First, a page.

Here is an exciting interview with Mr. Jaypal Chadrasenan, Associate Infrastructure Design at Department of Urban Planning and Municipalities, United Arab Emirates. In this interview with Abrachan Pudussery, Director of PMRI, he shares his exciting journey starting from his campus life to the present position and about the key success factors that governed his professional journey.
About Jaypal Chandrasenan
Experienced Associate Power Planner, Urban Planning, with a demonstrated history of working in the Power and Infrastructure Design and Construction Engineering Industry. Skilled in Renewable and Conventional Power Generation, Transmission and Distribution Networks, Metro, LRT, Tram Highways, Project Control, Engineering, and EPC. Strong consulting professional with a Engineering Masters Degree – Electrical Engineering degree from College Of Engineering Trivandrum , CET,Kerala- BSc ( Engg), Bits Pilani MTech , Graduateship in Industrial Engineering NIET Mumba,MIET( UK),CEng (IET UK )PMP, PQP.
Stewardship – Be a diligent, respectful, and caring steward
Team – Build a culture of accountability and respect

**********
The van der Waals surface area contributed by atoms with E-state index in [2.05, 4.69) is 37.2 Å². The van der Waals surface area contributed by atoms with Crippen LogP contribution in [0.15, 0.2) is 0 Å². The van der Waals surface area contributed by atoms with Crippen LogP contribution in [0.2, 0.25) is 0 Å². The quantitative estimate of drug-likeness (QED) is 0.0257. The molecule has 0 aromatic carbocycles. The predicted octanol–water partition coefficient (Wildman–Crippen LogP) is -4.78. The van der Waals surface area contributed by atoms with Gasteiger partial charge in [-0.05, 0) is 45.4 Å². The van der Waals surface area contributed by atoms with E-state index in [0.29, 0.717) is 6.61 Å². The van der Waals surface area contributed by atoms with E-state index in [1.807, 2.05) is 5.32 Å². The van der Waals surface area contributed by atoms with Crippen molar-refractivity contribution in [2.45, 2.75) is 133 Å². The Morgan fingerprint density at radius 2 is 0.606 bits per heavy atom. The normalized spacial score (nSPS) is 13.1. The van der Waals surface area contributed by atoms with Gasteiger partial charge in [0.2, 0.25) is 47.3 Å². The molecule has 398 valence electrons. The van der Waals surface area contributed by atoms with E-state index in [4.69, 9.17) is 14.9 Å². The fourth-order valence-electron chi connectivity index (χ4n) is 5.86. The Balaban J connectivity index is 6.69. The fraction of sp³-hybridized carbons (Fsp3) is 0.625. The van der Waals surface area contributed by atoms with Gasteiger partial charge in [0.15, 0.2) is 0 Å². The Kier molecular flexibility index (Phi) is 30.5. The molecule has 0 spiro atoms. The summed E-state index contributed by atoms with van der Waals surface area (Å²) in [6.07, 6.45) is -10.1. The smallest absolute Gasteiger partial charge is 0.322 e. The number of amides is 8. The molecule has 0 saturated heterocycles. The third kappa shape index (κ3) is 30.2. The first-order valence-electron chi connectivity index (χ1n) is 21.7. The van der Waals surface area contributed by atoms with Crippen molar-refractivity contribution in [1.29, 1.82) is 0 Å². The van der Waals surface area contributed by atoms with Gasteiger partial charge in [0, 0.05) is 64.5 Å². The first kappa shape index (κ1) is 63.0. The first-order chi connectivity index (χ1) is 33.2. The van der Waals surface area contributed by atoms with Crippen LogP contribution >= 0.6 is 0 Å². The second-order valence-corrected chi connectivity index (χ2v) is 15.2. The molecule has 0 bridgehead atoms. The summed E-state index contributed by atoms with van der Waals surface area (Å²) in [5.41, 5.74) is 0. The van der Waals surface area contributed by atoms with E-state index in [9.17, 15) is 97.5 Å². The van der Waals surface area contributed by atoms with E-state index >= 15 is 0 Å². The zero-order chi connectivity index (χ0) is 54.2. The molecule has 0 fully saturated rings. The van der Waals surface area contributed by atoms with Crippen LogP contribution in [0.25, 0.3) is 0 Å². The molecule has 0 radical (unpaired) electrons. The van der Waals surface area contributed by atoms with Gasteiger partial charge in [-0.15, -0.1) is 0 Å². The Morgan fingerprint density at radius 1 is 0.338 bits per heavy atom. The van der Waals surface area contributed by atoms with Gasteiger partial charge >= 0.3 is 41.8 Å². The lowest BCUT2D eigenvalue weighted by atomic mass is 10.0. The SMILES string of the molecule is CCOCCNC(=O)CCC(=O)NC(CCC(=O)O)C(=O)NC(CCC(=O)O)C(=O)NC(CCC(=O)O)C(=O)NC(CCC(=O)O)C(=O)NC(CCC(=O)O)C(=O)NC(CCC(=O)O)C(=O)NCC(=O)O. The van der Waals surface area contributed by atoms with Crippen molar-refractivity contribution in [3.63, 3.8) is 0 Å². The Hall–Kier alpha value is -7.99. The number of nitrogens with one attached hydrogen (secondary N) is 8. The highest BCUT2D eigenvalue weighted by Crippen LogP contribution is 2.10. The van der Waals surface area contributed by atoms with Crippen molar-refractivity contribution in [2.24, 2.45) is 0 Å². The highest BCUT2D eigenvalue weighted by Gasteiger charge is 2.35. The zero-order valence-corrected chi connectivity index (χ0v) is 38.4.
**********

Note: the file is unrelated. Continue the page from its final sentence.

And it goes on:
Stakeholders – Engage stakeholders to understand their interests and needs.
Value – Focus on value.
Holistic Thinking – Recognize and respond to systems’ interactions.
Leadership – Motivate, influence, coach, and learn.
Tailoring – Tailor the delivery approach based on context.
Quality – Build quality into processes and results.
Complexity – Address complexity using knowledge, experience, and learning.
Opportunities & Threats – Address opportunities and threats.
Adaptability & Resilience – Be adaptable and resilient.
Change Management – Enable change to achieve the envisioned future state.
8 Performance domains
Development approach and life cycle
The governing principles and the performance domains are supported by the Models, Methods and Artifacts. If you know PMBOK6, you have already covered all the Methods & Artifacts of PMBOK7. Hence, our primary focus is on the Models, followed by some of the methods and artifacts.
True to the spirit of Agile, we want to reduce the amount of unwanted work not done. Hence we are not repeating the topics again, instead we are providing you with the page numbers of PMBOK7, which will help you to get familiarized with the new terms of PMBOK7.
Here are the list of topics with page numbers of PMBOK7, for your quick reference.
Now open PMBOK7, and skim through these topics, instead of reading the entire PMBOK7.